Then came an even worse reflection; how if he had fallen among material thieves as well as spiritual ones? He knew very little of how his money was going on; he had put it all now into Pryer’s hands, and though Pryer gave him cash to spend whenever he wanted it, he seemed impatient of being questioned as to what was being done with the principal. It was part of the understanding, he said, that that was to be left to him, and Ernest had better stick to this, or he, Pryer, would throw up the College of Spiritual Pathology altogether; and so Ernest was cowed into acquiescence, or cajoled, according to the humour in which Pryer saw him to be. Ernest thought that further questions would look as if he doubted Pryer’s word, and also that he had gone too far to be able to recede in decency or honour. This, however, he felt was riding out to meet trouble unnecessarily. Pryer had been a little impatient, but he was a gentleman and an admirable man of business, so his money would doubtless come back to him all right some day.
Ernest comforted himself as regards this last source of anxiety, but as regards the other, he began to feel as though, if he was to be saved, a good Samaritan must hurry up from somewhere—he knew not whence.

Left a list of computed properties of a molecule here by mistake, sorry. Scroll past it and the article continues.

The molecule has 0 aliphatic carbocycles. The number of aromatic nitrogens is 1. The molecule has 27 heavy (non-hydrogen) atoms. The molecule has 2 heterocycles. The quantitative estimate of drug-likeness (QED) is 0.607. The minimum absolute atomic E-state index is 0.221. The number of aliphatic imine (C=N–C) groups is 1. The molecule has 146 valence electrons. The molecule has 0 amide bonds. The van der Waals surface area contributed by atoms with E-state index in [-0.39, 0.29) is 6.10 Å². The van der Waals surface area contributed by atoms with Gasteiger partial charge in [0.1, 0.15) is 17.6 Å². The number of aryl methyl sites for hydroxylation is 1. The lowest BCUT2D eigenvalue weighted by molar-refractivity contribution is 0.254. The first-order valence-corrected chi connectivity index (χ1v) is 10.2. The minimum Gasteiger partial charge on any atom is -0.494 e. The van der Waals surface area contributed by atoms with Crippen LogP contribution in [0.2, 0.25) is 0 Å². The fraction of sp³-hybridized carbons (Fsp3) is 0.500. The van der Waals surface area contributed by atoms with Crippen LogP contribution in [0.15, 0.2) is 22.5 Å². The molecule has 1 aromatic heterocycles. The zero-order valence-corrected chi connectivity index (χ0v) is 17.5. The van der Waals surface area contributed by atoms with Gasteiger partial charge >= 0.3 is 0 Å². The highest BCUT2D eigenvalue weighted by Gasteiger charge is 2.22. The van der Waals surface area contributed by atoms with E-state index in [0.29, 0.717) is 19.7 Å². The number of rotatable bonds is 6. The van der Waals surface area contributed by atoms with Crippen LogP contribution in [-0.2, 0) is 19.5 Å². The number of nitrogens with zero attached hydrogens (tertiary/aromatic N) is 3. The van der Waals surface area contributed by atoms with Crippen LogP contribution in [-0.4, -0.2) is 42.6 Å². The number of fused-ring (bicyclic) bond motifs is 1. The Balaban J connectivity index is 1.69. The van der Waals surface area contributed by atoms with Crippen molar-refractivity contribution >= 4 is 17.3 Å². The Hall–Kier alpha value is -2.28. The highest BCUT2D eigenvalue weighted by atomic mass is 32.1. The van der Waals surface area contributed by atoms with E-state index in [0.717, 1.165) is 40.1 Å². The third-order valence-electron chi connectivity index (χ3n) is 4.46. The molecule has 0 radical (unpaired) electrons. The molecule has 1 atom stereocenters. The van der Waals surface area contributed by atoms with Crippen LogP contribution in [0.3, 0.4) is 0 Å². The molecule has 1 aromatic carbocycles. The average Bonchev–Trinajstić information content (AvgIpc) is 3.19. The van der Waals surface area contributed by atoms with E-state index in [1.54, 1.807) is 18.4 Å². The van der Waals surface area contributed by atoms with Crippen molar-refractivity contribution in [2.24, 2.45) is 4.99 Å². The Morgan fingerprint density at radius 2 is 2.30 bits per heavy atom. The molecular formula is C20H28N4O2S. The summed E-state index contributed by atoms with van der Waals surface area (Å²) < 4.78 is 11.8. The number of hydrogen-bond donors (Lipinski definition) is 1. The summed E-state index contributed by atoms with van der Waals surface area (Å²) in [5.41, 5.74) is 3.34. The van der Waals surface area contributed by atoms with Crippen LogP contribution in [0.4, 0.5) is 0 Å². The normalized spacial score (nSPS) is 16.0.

Next day he felt stronger again. He had been listening to the voice of the evil one on the night before, and would parley no more with such thoughts. He had chosen his profession, and his duty was to persevere with it. If he was unhappy it was probably because he was not giving up all for Christ. Let him see whether he could not do more than he was doing now, and then perhaps a light would be shed upon his path.
It was all very well to have made the discovery that he didn’t very much like poor people, but he had got to put up with them, for it was among them that his work must lie. Such men as Towneley were very kind and considerate, but he knew well enough it was only on condition that he did not preach to them. He could manage the poor better, and, let Pryer sneer as he liked, he was resolved to go more among them, and try the effect of bringing Christ to them if they would not come and seek Christ of themselves. He would begin with his own house.
Who then should he take first? Surely he could not do better than begin with the tailor who lived immediately over his head. This would be desirable, not only because he was the one who seemed to stand most in need of conversion, but also because, if he were once converted, he would no longer beat his wife at two o’clock in the morning, and the house would be much pleasanter in consequence. He would therefore go upstairs at once, and have a quiet talk with this man.